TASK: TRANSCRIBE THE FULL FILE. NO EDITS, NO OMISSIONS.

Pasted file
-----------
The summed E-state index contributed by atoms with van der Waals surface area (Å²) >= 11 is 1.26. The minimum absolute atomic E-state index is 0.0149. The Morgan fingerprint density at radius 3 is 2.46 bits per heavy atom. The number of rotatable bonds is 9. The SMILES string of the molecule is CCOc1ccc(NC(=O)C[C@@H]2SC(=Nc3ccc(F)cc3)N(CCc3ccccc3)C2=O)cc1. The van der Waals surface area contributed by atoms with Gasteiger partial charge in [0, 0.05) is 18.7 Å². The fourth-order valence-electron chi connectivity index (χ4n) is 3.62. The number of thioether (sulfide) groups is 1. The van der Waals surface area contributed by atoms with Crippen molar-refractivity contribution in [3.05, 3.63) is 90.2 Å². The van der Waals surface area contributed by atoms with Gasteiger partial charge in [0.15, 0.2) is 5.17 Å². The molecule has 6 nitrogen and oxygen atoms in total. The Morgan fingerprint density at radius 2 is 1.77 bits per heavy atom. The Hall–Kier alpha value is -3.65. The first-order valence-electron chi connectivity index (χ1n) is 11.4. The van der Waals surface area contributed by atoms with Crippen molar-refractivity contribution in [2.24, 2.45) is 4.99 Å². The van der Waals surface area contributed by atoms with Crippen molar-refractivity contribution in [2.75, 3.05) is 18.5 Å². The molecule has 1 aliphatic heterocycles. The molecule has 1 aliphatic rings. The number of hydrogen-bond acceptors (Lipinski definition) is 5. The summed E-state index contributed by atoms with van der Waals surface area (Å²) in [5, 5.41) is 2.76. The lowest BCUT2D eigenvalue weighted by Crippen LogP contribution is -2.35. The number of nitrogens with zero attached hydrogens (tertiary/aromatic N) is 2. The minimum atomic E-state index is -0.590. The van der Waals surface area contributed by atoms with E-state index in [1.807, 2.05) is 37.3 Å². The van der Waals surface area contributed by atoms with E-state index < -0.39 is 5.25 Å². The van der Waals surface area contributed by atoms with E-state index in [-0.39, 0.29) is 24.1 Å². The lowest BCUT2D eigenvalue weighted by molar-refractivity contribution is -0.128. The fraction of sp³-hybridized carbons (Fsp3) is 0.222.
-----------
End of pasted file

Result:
The summed E-state index contributed by atoms with van der Waals surface area (Å²) >= 11 is 1.26. The minimum absolute atomic E-state index is 0.0149. The Morgan fingerprint density at radius 3 is 2.46 bits per heavy atom. The number of rotatable bonds is 9. The SMILES string of the molecule is CCOc1ccc(NC(=O)C[C@@H]2SC(=Nc3ccc(F)cc3)N(CCc3ccccc3)C2=O)cc1. The van der Waals surface area contributed by atoms with Gasteiger partial charge in [0, 0.05) is 18.7 Å². The fourth-order valence-electron chi connectivity index (χ4n) is 3.62. The number of thioether (sulfide) groups is 1. The van der Waals surface area contributed by atoms with Crippen molar-refractivity contribution in [3.05, 3.63) is 90.2 Å². The van der Waals surface area contributed by atoms with Gasteiger partial charge in [0.15, 0.2) is 5.17 Å². The molecule has 6 nitrogen and oxygen atoms in total. The Morgan fingerprint density at radius 2 is 1.77 bits per heavy atom. The Hall–Kier alpha value is -3.65. The first-order valence-electron chi connectivity index (χ1n) is 11.4. The van der Waals surface area contributed by atoms with Crippen molar-refractivity contribution in [2.24, 2.45) is 4.99 Å². The van der Waals surface area contributed by atoms with Crippen molar-refractivity contribution in [2.75, 3.05) is 18.5 Å². The molecule has 1 aliphatic heterocycles. The molecule has 1 aliphatic rings. The number of hydrogen-bond acceptors (Lipinski definition) is 5. The summed E-state index contributed by atoms with van der Waals surface area (Å²) in [5, 5.41) is 2.76. The lowest BCUT2D eigenvalue weighted by Crippen LogP contribution is -2.35. The number of nitrogens with zero attached hydrogens (tertiary/aromatic N) is 2. The minimum atomic E-state index is -0.590. The van der Waals surface area contributed by atoms with E-state index in [1.807, 2.05) is 37.3 Å². The van der Waals surface area contributed by atoms with E-state index < -0.39 is 5.25 Å². The van der Waals surface area contributed by atoms with E-state index in [-0.39, 0.29) is 24.1 Å². The lowest BCUT2D eigenvalue weighted by molar-refractivity contribution is -0.128. The fraction of sp³-hybridized carbons (Fsp3) is 0.222.